Hose Clamps for Boats: Below the Waterline

The lowly hose clamp is a very important item on a boat. Pay close attention to clamps below the waterline when looking at a used boat.

The lowly hose clamp is a very important item on a boat. Pay close attention to clamps below the waterline when looking at a used boat.

You’re buying a new or used boat, and while inspecting the engine space and below the floorboards you’re pleased to see new hoses on the through-hulls: engine intake, head intake, sink drains, etc… But something doesn’t seem right. Then you notice that there’s only one hose clamp on each through-hull when there should be two!

Yes, just like the old Rodney Dangerfield two-bagger joke, two hose clamps are required on every through-hull, just in case!

West Marine Advisor has a good article on choosing the right hose for the application, but also recommends using double hose clamps on hose-to-pipe connections below the waterline for extra security. So does the American Boat and Yacht Council (ABYC) in their standards for Seacocks, Through-hull Fittings, and Drain Plugs (H-27).

There are two types of hose clamp — the familiar worm-style  and the T-bolt hose clamp. T-bolt clamps are used in applications with high pressure, heat, vibration, or other severe requirements, like exhaust systems. T-Bolt clamps are much stronger and have a 360-degree clamping surface.

All hose clamps should be made of high-grade (316) marine stainless. Marine-grade stainless steel has a higher nickel content to resist corrosion. The more popular manufacturers are AWAB, Shoreline, Tridon, and Ideal, to name a few.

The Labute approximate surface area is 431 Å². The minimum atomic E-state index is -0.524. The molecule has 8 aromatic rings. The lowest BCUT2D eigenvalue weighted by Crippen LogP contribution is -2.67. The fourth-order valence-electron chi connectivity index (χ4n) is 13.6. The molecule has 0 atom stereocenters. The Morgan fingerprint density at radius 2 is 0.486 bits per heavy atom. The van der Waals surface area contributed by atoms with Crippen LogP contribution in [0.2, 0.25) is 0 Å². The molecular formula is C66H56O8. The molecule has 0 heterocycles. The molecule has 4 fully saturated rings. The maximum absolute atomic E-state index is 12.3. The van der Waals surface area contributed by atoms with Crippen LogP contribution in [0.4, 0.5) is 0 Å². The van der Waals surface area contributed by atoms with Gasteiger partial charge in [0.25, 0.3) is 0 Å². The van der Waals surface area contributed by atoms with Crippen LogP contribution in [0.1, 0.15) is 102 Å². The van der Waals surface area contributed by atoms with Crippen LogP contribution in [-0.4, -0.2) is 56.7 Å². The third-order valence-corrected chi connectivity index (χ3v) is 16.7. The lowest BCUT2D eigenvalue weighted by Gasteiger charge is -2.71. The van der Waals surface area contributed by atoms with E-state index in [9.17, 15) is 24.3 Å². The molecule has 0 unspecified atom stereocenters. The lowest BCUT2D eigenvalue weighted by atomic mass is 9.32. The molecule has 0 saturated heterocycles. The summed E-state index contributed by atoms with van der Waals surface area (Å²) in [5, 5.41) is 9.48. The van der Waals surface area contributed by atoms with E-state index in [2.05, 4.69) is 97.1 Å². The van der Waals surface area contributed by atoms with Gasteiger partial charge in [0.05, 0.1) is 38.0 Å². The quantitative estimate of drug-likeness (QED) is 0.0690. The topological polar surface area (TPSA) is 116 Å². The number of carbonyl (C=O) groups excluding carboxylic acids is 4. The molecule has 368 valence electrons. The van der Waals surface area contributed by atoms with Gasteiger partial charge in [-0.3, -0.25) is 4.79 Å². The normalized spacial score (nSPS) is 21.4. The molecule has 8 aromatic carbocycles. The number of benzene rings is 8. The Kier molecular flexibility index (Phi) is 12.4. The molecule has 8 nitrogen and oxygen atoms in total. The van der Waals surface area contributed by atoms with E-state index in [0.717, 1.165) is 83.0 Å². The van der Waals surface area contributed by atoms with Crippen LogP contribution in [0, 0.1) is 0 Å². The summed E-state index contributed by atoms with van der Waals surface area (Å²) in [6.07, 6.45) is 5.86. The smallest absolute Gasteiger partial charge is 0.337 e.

The T-bolt hose clamp is used in applications where there's high stress, vibration, or heat, as in an exhaust system.

The T-bolt hose clamp is used in applications where there’s high stress, vibration, or heat, as in an exhaust system.

Poorly made and cheaper hose clamps will often have adjusting screws of a lower-grade steel, and these screws can begin to corrode fairly quickly, compromising the effectiveness of the clamp and eventually the safety of your boat. As Practical Sailor says, it’s good policy to take along a strong magnet when you go shopping for hose clamps.

Now you know:

  • which hose to use
  • how many hose clamps to use below the waterline
  • what type of clamp to use — worm-style or T-bolt
  • how to tell the difference between high-quality and low-quality clamps

… so you can have peace-of-mind that the boat you’re buying is properly outfitted.

In order to accommodate two clamps over the hose barb, you’ll have to make sure to use hose barbs that are long enough to give both clamps some gripping surface. One more tip: Use a little liquid soap on the hose barb to be able to slide tight-fitting hoses onto the barb.

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